Create a Knowledge Base for Recurring Risk Management Issues

So, you've gone back to the drawing board and have identified times where things didn't go to plan. Excellent! Now, what do you do with this information? A great way to capitalize on this information is to develop a "risk knowledge base." You can develop a library of information that you and your team can refer to as you move through projects.

These documents can be an internal knowledge base that addresses solutions for standard or recurring risk management problems. For example, what do you do if company sales start to lag? What is the protocol if you have a team member that had to leave their position? It's important to have a project risk management handbook so you can determine the best tactic to address administrative and common recurring risk management issues.

Don't Forget About Positive Risk

Risk doesn't always have to be negative. Some events and occurrences could happen that can benefit your project. Understanding the possibility of positive risk can help you improve your budgets, decrease the amount of time it takes to finish your project and create a better collaboration environment. A few examples of positive risks for your project management team could be a new policy that benefits your project management efforts, the approval of using new project management or organizational tools, and the possibility of a bigger budget.

Failing to plan for positive risk can keep you from taking advantage of opportunities that come your way. So, just like you would for negative risk, go back and see where these situations happened so that you can plan for them. Additionally, make time to research things like upcoming policies, new technologies, and any events that could be going on in other departments that could positively impact your project. The more you know, the better options you have to plan to capitalize on positive risk.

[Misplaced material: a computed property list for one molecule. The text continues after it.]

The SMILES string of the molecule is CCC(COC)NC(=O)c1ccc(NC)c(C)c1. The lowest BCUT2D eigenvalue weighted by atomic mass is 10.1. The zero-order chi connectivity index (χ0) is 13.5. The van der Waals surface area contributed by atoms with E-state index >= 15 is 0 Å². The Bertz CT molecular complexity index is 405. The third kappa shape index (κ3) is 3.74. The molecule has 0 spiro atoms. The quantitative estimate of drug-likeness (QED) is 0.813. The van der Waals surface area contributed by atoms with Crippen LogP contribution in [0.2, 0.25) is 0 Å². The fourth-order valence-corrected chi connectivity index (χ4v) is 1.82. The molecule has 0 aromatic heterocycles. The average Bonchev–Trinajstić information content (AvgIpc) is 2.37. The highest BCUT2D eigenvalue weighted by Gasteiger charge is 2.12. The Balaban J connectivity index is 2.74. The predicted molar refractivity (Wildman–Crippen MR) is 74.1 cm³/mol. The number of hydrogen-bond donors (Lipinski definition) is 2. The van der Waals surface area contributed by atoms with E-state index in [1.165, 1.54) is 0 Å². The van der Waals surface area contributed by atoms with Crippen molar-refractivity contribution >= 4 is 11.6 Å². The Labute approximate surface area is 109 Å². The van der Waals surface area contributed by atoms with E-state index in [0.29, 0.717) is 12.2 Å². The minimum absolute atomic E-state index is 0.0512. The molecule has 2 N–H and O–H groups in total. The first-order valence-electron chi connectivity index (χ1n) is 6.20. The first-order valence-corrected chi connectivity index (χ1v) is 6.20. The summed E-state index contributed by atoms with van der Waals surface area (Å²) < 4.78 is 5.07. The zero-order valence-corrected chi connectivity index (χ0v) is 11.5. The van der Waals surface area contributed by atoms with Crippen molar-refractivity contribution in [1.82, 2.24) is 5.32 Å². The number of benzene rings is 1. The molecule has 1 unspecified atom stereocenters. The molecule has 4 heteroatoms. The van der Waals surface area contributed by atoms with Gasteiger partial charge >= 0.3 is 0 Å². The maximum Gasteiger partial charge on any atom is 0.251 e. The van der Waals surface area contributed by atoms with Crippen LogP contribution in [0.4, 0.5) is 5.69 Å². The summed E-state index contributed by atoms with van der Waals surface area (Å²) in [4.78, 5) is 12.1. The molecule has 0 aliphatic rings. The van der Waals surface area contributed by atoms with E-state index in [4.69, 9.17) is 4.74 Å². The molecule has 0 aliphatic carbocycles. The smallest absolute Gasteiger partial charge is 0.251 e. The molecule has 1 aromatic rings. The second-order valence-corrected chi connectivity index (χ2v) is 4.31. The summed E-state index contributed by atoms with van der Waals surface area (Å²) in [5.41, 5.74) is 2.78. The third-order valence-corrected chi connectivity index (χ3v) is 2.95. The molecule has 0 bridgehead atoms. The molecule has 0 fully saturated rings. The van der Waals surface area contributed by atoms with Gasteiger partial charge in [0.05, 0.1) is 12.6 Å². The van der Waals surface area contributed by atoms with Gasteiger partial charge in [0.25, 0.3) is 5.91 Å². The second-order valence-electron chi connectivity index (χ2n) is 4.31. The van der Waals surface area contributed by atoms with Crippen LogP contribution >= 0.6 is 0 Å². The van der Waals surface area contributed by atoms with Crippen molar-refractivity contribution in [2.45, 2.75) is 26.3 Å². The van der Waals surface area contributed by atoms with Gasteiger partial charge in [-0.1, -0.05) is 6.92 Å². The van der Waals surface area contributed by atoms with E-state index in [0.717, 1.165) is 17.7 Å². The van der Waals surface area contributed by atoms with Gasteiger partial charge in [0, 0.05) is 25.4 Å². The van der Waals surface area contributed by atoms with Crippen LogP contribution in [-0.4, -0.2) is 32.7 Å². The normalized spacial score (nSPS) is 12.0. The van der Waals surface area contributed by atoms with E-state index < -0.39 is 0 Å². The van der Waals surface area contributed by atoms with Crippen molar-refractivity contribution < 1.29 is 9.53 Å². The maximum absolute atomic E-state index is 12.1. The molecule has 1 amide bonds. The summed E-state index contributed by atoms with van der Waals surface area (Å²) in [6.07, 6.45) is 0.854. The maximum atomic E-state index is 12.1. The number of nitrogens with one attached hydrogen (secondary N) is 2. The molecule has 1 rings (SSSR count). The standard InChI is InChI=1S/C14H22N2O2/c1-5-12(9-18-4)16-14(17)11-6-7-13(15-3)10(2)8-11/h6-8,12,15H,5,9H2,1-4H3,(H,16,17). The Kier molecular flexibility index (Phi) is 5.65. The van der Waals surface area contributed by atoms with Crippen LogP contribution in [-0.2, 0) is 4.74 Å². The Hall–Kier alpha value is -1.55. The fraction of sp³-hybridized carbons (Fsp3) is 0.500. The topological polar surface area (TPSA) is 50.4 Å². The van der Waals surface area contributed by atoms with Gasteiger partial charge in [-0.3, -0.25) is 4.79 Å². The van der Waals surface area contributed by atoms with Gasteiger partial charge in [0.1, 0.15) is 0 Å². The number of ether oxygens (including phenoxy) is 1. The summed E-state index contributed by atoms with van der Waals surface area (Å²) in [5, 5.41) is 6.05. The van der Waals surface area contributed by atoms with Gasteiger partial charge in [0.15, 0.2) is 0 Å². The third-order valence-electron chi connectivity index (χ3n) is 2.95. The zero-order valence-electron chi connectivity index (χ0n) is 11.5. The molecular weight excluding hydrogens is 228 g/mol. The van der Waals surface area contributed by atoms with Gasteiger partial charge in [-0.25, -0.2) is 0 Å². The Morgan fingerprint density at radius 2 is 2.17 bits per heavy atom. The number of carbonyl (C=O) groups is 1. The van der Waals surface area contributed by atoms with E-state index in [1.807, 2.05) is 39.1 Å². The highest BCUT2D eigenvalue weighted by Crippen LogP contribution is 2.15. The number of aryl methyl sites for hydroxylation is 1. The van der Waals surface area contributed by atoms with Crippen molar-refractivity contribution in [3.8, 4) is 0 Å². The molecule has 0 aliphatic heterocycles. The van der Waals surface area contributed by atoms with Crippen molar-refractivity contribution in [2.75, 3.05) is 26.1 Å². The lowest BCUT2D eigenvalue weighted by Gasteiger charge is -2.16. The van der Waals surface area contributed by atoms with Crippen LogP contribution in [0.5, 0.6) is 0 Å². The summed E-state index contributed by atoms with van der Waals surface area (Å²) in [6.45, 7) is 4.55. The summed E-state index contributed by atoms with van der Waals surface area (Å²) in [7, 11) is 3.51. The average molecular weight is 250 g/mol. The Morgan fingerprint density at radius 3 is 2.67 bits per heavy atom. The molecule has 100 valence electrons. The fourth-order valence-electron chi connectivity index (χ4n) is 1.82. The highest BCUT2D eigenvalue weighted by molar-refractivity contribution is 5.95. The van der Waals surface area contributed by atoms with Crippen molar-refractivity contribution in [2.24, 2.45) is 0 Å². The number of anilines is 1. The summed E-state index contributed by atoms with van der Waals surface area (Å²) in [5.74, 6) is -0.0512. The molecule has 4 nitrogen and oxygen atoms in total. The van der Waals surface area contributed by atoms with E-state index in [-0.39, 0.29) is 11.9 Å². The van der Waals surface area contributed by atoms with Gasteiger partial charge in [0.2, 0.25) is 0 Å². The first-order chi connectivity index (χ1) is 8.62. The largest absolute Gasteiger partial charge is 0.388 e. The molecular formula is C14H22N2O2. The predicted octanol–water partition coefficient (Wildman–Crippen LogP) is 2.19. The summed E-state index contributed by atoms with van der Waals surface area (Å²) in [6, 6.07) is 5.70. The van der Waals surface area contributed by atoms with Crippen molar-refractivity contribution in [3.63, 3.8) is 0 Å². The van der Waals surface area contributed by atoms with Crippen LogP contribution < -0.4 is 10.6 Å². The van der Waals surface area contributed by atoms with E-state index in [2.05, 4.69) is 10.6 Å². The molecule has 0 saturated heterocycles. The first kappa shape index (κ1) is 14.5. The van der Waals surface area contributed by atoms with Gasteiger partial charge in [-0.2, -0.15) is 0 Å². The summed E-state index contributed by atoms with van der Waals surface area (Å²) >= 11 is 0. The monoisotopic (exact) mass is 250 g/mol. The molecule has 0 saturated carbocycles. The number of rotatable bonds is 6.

Develop a Risk Management Strategy for your Specific Projects

Again, you can't plan for everything, but you can use past occurrences for future strategies. What you want to do is determine the risks that are likely to happen, prioritize those with a higher likelihood, ask why and how they could happen, and then build a response based on past actions that did or didn't work.

This step is where that risk database is going to come in handy. You want to create a dynamic risk management strategy and plan that allows you to be flexible and agile in managing various risk-based occurrences for your specific projects. It should detail opportunities for risk, how likely they are to happen, and a step-by-step approach to how you will handle each situation. You should go over this document with your team as you brief them for the upcoming project, and it should be available for reference.

Risks Don't Have to Derail Your Project

If you are not using a risk management strategy, you are not alone. According to PMI, only 27 percent of project managers surveyed always use risk management practices. However, it’s crucial that the development of risk management strategies in the project management space becomes standard practice. Understanding risk can reveal opportunities to see where you and your team can improve. It can notify you of crucial issues so that you can better prepare while decreasing costs and timelines. Again, while it is important to identify negative risks, you also want to prepare to handle situations that can positively impact your project, which is also known as a positive risk. If you make a point to involve your team while also committing to collecting data, you can build a comprehensive plan for mitigating adverse risks and taking advantage of positive ones.